Pollution News

Pesticides found to make bees helpless to deadly mite infestations


Bees are in danger — there’s little doubt about that. Experts are saying that the dramatic decline in honeybee populations in the United States is unsustainable. Responsible for producing $20 billion in crops across the U.S. alone, honeybees are an essential part of the agricultural industry (and the food chain). But, Big Ag hasn’t been treating honeybees with the respect and care they deserve. Instead, we have been maiming nature’s little helpers with toxic agrichemicals. Recently published research confirms what many have long suspected: Pesticides are harmful to bees, even in sub-lethal doses.

It should surprise no one that a sub-lethal dose of poison can still be harmful — but unfortunately, that is not the world we live in.

Sub-lethal for a slow-kill

A new study from the University of Guelph, located in Canada, confirms that sub-lethal doses of certain pesticides cause harm to honeybees. The scientists say that neonicotinoid pesticides, or “neonics,” actually interfere with the bees’ ability to self-groom and increases their risk of succumbing to a deadly mite infestation.

Published in Scientific Reports, the researchers looked at the effects of clothiandin, a commonly used neonic, on bee grooming behavior. What they found was that low-level exposure to the neonic caused the bees to stop grooming themselves properly.

For bees, poor self-grooming practices can be fatal, as it leaves them susceptible to varroa mites — and these mites can carry deadly viruses. Neonics are the most widely used pesticide in Canada. Varroa mites are also a primary driver of colony collapse. Linking the two will hopefully help drive policies to correct honeybee depopulation.

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Study leader and doctoral student Nuria Morfin Ramirez said of the research,”When bee colonies began to collapse years ago, it became clear there wasn’t just one factor involved, so we were interested in whether there was an interaction between two of the main stressors that affect bees: varroa mites and a neurotoxic insecticide, clothianidin.”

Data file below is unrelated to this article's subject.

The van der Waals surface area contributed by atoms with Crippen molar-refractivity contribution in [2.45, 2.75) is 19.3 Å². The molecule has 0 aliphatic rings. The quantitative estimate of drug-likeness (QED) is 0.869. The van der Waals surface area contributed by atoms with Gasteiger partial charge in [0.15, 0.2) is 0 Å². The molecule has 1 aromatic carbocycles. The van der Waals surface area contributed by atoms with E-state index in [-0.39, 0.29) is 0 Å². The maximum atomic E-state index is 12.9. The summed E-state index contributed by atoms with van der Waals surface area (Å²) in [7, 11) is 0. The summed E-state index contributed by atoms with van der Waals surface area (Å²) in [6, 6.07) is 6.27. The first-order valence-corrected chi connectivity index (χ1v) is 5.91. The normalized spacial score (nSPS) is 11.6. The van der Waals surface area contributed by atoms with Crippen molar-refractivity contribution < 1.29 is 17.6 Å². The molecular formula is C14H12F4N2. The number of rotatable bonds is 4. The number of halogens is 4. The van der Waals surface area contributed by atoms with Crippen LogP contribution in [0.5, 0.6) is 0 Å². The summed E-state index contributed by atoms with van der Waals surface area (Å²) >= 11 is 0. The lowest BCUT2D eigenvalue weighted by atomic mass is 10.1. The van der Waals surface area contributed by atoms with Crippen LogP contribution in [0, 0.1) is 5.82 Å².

“This is the first study to evaluate the impact on the grooming behaviour of bees,” Morfin added.

Save the bees

This may be the first study to examine the effect of neonics on bee grooming behavior, but it is not the first one to find neonics are harmful.

Neonics are designed to target the central nervous system of insects. They are biologically active in low concentrations and their structure closely resembles nicotine. By binding to  receptors for the nicotinic acetylcholine enzyme, neonics excite the insects’ nerves, such to the point that it causes paralysis and death.

Neonics are a “systemic pesticide” which means the toxic chemicals are taken up by the plant and are present in its roots, stems, leaves and pollen. Because of this, neonics are especially threatening to bees.

In 2018, the European Union voted to ban neonics entirely — because of how harmful they are to bees and other wildlife. Research confirms that bees who are exposed to neonics are more likely to succumb to the effects of malnutrition, and together, the risk of death is greatly increased.

Earlier this year, researchers also found that neonic exposure causes bees to become “antisocial” and start neglecting their young — potentially stunting the growth of the colony.

There is a substantial body of evidence which proves that neonictinoid pesticides are harmful to bees, yet our corrupt government agencies continue to sit on their hands while Big Ag destroys the planet. See more coverage of the latest environmental research and more at Environ.news.

Sources for this article include:

ScienceDaily.com

GlobalResearch.ca



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